Posted August 8, 2003
Iowa Department of Justice Household (HFC)/Beneficial Settlement-Iowa Customers
Frequently-Asked Questions (FAQs).
What is this settlement about?
This landmark consumer protection settlement addressed concerns that attorneys general and state regulators had about what they believed were unfair and deceptive mortgage lending practices by Household Finance (HFC) and Beneficial Finance. In December 2002 all 50 states and D.C. entered into an agreement with Household. Under the terms of the agreement, Household agreed to change the lending practices in question, and to pay $484 million nationally. Each state got a portion of that based on the amount of loans made by HFC and Beneficial in that state. Iowa's share was $1.49 million.
Which loans are covered by the settlement?
The people who are eligible for a settlement payment are those who got one or more home-secured (mortgage) loans through an HFC or Beneficial Finance branch office between January 1, 1999, and September 30, 2002. Even if you have since paid off such a loan or refinanced it with another lender, you are eligible.
Please note that this settlement does not cover:
- credit card debt, auto loans, or personal loans made by Household or Beneficial;
- mortgage loans which were originally made by a lender other than Household or Beneficial, but were later sold to Household; or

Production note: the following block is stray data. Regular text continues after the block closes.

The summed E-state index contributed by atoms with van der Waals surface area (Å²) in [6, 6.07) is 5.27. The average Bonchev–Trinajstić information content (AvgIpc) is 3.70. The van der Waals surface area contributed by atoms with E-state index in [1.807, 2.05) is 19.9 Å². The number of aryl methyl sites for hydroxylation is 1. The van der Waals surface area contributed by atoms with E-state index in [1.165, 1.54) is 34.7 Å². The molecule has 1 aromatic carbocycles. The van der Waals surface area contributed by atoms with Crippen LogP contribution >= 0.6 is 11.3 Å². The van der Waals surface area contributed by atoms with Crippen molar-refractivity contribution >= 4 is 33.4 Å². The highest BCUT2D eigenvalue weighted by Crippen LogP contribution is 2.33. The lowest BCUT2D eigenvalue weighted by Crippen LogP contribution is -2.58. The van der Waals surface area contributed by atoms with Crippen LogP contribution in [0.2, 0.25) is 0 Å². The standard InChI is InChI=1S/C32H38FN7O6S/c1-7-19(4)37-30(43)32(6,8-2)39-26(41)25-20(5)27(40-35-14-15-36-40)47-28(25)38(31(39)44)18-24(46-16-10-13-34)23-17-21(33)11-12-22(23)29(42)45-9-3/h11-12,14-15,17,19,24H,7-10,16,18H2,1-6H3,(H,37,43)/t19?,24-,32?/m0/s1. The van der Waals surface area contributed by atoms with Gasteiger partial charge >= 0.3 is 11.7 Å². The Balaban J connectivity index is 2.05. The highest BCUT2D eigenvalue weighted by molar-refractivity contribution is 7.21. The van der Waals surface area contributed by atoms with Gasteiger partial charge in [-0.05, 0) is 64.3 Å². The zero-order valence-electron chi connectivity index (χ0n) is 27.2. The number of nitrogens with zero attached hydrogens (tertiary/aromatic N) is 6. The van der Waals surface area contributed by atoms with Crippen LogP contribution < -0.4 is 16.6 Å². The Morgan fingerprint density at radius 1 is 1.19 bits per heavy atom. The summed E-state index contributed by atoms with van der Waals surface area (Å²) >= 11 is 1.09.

- mortgage loans which were made by a different lender, but are being serviced by Household ("serviced" means Household is collecting the loan for the lender.)
Am I on the list to receive a payment from this settlement?
The Iowa Attorney General's office does not have a list of the customers who are eligible for a payment. A Settlement Administrator is handling the claims, and only the Administrator has the list.
People eligible for the payment will receive a postcard alerting them to be on the lookout for a letter with more details. The letter was scheduled to be sent to eligible borrowers in mid- to late August. With that letter will be a personalized form that will tell you the specific minimum payment amount for which you are eligible.
If I am eligible, how much will my payment be?
There are several factors which determine the amount. Each state developed its own plan for how to distribute the funds. In Iowa, the plan
- gives each borrower-household a minimum of $100, then
- uses a formula that takes into account five factors from each consumer's loan terms: credit insurance "packing," prepayment penalties paid, loan amount, points charged, and the loan-to-value ("LTV") ratio. (The "LTV" ratio means the size of your loan or combined Household/Beneficial loans to the value of your house.)